Dave Kolb: As legal use of marijuana rises, illegal use rises, too
ST. PAUL — Police, sheriffs and county attorneys have been united in their opposition to medical marijuana. But why?
The reason is because medical marijuana laws make marijuana more available to all segments of society. This is illustrated in the graph on Page F3, which shows a higher percentage of young people between the ages of 12 and 17 smoking marijuana on a regular basis in states with medical marijuana laws.
Of course, studies and data always are questioned or answered with conflicting data; so, let’s revert to the common sense of cops on the street.
Medical marijuana laws make it legal for people to grow marijuana, possess marijuana and transport marijuana. Cops know that legal transportation of marijuana immediately and easily will be abused as cover for illegal transportation and sale. This creates an environment where all marijuana is more accessible to everyone.
That’s why every state with a medical marijuana law has more kids smoking pot than Minnesota; every single one of them.
No matter what kind of limits are attempted through dispensaries or controls imposed on how it is consumed, once marijuana reaches a “patient,” it is simply a bag of pot in a car. At that point, no one — including the police — can determine where it came from or where it’s going.
The “legal” container becomes the preferred transportation method of the “illegal” dealer; and the cop on the street is powerless to stop it.
Conversations about medical marijuana often turn into broader discussions about legalizing marijuana and comparing it to alcohol or other drugs. Cops would be the last people to deny the destructive effects of alcohol. They see those effects every day.
Instead, cops oppose expanded marijuana use because they don’t want to see more damage and more destruction. They’re seeing enough already. Some people who are high on marijuana do stupid and dangerous things, and the victims of those things deserve protection.
Medical marijuana laws aren’t necessarily abused by the unfortunate people suffering from diseases, the children with seizure disorders or terminal cancer patients. The laws are abused by the thousands of people who receive marijuana for questionable conditions in other states such as New Mexico or California.
According to Minnesotans for Compassionate Care (a pro-medical marijuana group), bills proposed in Minnesota were modeled after a law in New Mexico. In New Mexico, people with post traumatic stress disorder receive the largest share of marijuana prescriptions.
Cops are very familiar with PTSD. We’re not immune to it, and many of us have colleagues who have had to deal with it. And we are strongly encouraged to avoid alcohol when recovering from PTSD. Of all the strategies and treatments we recommend to our own colleagues to aid in recovery, getting drunk or high on marijuana have never been among them.
Smoking marijuana will trap people in their PTSD rather than help them recover. Labeling marijuana as “medicine” for this particular disorder may be more cruel than compassionate.
Is there already marijuana in Minnesota? Of course, but a combination of education, treatment and enforcement has reduced its use.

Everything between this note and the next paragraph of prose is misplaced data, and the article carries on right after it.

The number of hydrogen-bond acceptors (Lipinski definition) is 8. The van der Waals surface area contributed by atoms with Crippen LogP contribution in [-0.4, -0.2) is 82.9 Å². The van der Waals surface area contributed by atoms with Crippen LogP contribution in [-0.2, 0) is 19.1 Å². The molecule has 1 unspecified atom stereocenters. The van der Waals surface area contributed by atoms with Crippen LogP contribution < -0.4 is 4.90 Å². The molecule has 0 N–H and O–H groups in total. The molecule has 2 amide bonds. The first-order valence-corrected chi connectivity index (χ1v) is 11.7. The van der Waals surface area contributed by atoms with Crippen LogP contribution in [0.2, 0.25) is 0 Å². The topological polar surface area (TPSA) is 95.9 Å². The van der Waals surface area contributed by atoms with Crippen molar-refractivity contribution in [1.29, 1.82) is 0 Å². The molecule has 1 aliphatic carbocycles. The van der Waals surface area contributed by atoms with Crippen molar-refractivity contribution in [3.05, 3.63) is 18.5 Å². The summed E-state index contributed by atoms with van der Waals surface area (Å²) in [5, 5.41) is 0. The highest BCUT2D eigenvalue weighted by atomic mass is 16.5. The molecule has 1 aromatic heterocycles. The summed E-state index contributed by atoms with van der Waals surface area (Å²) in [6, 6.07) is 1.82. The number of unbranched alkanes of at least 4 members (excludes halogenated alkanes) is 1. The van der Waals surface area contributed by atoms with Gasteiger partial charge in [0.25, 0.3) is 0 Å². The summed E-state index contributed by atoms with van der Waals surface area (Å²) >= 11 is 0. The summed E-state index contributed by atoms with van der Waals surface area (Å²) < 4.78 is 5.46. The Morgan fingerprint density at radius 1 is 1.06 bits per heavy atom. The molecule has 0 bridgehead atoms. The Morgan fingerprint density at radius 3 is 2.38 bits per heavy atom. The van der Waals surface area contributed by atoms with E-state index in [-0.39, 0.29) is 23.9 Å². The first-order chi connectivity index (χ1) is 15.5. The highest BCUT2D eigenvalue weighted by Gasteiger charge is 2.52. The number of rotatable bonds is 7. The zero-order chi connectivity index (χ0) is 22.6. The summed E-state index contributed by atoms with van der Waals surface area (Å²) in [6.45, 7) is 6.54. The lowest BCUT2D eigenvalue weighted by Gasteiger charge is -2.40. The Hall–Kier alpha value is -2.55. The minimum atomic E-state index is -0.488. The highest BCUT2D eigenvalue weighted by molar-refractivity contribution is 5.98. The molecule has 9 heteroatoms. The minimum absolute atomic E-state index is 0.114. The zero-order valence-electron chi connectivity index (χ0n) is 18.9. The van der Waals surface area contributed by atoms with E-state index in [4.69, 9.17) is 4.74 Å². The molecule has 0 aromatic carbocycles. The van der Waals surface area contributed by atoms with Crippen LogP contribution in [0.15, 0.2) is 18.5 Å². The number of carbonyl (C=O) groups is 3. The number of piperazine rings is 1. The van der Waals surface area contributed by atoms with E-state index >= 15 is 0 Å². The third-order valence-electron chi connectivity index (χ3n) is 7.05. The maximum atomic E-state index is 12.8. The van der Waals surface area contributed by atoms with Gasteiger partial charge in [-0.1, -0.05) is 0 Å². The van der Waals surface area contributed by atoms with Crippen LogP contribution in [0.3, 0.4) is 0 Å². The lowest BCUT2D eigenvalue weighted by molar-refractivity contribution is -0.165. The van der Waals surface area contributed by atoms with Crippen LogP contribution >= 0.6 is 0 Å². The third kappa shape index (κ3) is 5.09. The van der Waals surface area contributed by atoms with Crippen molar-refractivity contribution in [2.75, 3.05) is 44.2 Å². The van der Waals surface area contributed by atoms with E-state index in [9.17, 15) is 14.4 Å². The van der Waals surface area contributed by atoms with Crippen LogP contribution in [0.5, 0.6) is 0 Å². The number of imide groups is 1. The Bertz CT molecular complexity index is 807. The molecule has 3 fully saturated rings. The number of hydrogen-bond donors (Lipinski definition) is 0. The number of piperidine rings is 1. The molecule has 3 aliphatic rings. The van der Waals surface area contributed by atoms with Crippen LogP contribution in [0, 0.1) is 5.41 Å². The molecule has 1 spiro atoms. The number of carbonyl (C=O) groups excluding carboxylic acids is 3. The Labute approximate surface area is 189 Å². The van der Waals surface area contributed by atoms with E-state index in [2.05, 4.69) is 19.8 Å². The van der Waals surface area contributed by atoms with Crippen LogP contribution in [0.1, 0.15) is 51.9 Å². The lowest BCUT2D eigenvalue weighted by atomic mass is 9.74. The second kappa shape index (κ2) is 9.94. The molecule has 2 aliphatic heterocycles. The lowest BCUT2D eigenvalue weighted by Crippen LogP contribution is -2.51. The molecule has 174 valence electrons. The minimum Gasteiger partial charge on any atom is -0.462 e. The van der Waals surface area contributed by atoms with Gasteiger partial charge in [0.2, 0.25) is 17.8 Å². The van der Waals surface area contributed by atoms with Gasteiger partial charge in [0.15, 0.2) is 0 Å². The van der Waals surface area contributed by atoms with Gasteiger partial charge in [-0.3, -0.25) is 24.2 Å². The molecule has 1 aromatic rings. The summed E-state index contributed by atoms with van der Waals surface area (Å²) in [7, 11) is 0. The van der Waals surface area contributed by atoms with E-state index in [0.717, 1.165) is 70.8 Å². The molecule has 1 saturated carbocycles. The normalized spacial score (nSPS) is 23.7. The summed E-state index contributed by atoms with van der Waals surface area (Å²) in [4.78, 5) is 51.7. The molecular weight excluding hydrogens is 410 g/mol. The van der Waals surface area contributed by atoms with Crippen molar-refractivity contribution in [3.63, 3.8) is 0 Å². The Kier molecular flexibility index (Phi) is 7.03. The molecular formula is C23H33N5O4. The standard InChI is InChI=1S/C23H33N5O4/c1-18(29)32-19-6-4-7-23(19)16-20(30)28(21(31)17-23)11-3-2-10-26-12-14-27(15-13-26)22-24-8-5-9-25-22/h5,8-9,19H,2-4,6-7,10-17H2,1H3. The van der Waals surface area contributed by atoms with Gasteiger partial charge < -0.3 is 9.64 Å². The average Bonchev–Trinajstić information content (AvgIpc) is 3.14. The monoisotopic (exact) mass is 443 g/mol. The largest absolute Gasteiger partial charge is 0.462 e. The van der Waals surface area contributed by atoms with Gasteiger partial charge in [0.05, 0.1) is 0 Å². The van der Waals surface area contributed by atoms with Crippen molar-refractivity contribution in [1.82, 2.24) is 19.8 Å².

Narcotics enforcement is not a “war” that is won or lost. It’s a continuing process to reduce supply and demand.
Marijuana already is a problem in Minnesota. Under the types of laws seen in other states, the problems would multiply, and more young people would be smoking pot.
Because we see the consequences of drug use, law enforcement is in a unique position to advocate for the people who will suffer the collateral damage of medical marijuana. That includes the additional teenagers who will be smoking pot, their families and their parents. It includes the automobile accident victim and the at-risk veteran who doesn’t recover from his PTSD.
People suffering from diseases deserve compassion as well. A truly “medical” approach would allow for extraction and processing of cannabinoids from marijuana plants in a controlled medical facility. These substances would be distributed in liquid or pill form. Dosages would be controlled without patients self-medicating, and no marijuana plant material would need to be unleashed into our communities.
Law enforcement does not object to such an approach. In February, GW Pharmaceuticals announced that the Food and Drug Administration granted a special designation called “orphan-drug status” to cannabis-based drug development for the treatment of child-onset epilepsy. One drug is called Epidiolex, and another is called Sativex.
Epidiolex was given orphan-drug status to begin testing on children with Dravet Syndrome. Sativex is in Stage III testing with the FDA for the treatment of cancer pain and also is being researched for multiple sclerosis.
Sativex is a spray, and Epidiolex is a liquid. Both have little or no hallucinogenic effect and are still high in cannabinoids.
Marijuana advocates have rejected this approach and insist that smoking marijuana must be allowed in a medical marijuana law. This logic is not applied to any other form of medicine. Opium has medical value when refined into morphine, but we don’t allow people to smoke opium. We also don’t allow people to produce opium or transport it freely around the state.
With research and a smarter approach, Minnesota has a chance to provide relief without the collateral damage suffered in other states. Law enforcement is not the obstacle to such a solution.
A Minnesota police chief, Kolb wrote this column as a member of the legislative committee of the Minnesota Chiefs of Police Association.